Royal University of Bhutan’s (RUB) Vice Chancellor, Nidup Dorji, said that Universal Human Values (UHV) incorporated in all the colleges affiliated to RUB are not derived from Jeevan Vidya (JV) propounded by Shree A. Nagraj.

Nidup Dorji said the UHV is conducted in the form of workshop or training for the first year students as a part of orientation, not as a course or module, and is based on the basic fundamental UHV.

“We’re just dealing with basic values like kindness, trust, affection, care, guidance, reverence, gratitude, love, and compassion,” Nidup Dorji said. “We don’t talk about ideology, different religions or deeper philosophical human values, which are not only difficult to disseminate but also to learn.”

Nidup Dorji added thatteaching human values in colleges are only aimed to bring change in students’ perspectives, way of thinking, and to make them responsible. The values are basic Buddhist fundamental values that people deal with everyday irrespective of place or religion, he said.

“But we’ve not incorporated Jeevan Vidya in any colleges. In fact, it is not even a credited module in the university, as it couldn’t pass through the standard module,” Nidup Dorji said. “We are not teaching it as formal module or course.”

Recently, questions were raised on whether UHV derived from Jeevan Vidya was compatible with Buddhism and that introduction of such values needed a proper research. Jeevan Vidya means universal human values.

“We discussed and decided not to react to the article because the fact is that we haven’t incorporated Jeevan Vidya in the curriculum,” Nidup Dorji said. “We just respect their analysis and the writer has the right to share his opinion.”

The UHV is an interactive session beside specific subjects students learn, the Vice Chancellor said. RUB is looking at what benefits it has on children to help them co-exist peacefully.

However, Nidup Dorji said a workshop was conducted few years ago to promote Jeevan Vidya. “That is how the workshop on values began, but it was entirely based on the Bhutanese perspective and relevant to Bhutanese values. We contextualise for the workshop without separating the Bhutanese context from outside.”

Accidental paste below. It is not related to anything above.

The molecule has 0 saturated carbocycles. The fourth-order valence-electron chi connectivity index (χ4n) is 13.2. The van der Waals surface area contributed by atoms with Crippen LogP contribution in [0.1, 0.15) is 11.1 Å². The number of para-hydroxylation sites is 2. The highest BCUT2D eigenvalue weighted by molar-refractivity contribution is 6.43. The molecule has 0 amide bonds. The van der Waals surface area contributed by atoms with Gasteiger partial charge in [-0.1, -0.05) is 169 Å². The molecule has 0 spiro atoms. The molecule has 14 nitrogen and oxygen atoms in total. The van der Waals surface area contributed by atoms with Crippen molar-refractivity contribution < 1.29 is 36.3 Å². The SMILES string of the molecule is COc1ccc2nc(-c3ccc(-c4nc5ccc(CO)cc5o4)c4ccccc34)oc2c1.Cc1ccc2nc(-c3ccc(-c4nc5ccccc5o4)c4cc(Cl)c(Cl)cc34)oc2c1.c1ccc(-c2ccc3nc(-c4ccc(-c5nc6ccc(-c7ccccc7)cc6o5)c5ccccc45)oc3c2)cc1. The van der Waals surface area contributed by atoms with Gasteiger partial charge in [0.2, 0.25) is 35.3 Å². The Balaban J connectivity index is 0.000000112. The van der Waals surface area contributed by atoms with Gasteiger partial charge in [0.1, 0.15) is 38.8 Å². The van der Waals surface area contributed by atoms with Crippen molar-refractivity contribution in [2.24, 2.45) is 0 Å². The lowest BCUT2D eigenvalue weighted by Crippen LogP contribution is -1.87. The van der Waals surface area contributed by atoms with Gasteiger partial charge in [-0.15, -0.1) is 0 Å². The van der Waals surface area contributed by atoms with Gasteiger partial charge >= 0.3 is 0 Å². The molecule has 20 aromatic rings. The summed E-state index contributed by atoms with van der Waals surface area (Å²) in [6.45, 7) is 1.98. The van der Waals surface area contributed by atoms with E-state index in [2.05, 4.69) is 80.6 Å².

“The Jeevan Vidya was experimented once in College of Science and Technology, but the idea was shot down.”

Although most colleges under the RUB disseminate UHV, the faculty members Kuensel spoke to refute the allegation that it was based on the Jeevan Vidya propounded by Shree A. Nagraj. Most of the colleges conduct UHV as a workshop or a part of orientation for the newcomers for few days or a week.

Tandin Chhophel, assistant professor of Gaeddu College of Business Studies, said the UHV taught at the college was more to do with basic values relevant in Bhutanese context and nothing related to philosophy or in-depth values.

Jigme Namgyel Engineering College’s president, Andu Dukpa, said the UHV conducted in the college was entirely basic values based on the contents the faculty members have learned from the workshop and conference on UHV they attended earlier.  “The values that we teach as a part of orientation is only values and not related to any religion.”

Dorji Thinley, the president of Samtse College of Education, said the UHV workshop in the college has been discontinued to develop materials for UHV that is more locally relevant. “We’re working on it,” he said, adding that the values taught earlier were based on the conference they had attended with resources from within and abroad.

Lungtaen Gyatso, the president of College of Language and Culture Studies, said the word UHV or Jeevan Vidya means the same and that what is being taught in the colleges are basic universal values anywhere like respect, gratitude, reverence, love, trust and care, among others. “UHV means universal values and it has nothing to do with whether it is Buddhism or any other religion or country. It’s just values that are being inculcated in the students and not contradictory to Buddhism.”

Education Minister Norbu Wangchuk clarified that UHV as propounded by one Shree A Nagraj has neither been incorporated into the school curriculum nor adopted into programmes.

Lyonpo said that although the Royal Education Council and the ministry conducted a comprehensive review of school curriculum in 2016 the UHV never appeared in any of the discourses.

“The Ministry would like to confirm that Jeevan Vidya has not been incorporated into the curriculum and there are no plans to do it,” Lyonpo said. “The value education in our schools are anchored in our rich heritage of culture, tradition, values of Lay Jumdrey and Tha Damtsi.”

A multi-pronged approach was adopted to impart value education where teachers infuse value teaching and learning into school activities and subjects including the right modelling of values.

During the last education conference, the ministry decided to have a separate curriculum to promote deliberate teaching of values in schools by developing value education curriculum.

This value education curriculum is currently being piloted in some schools.

Yangchen C Rinzin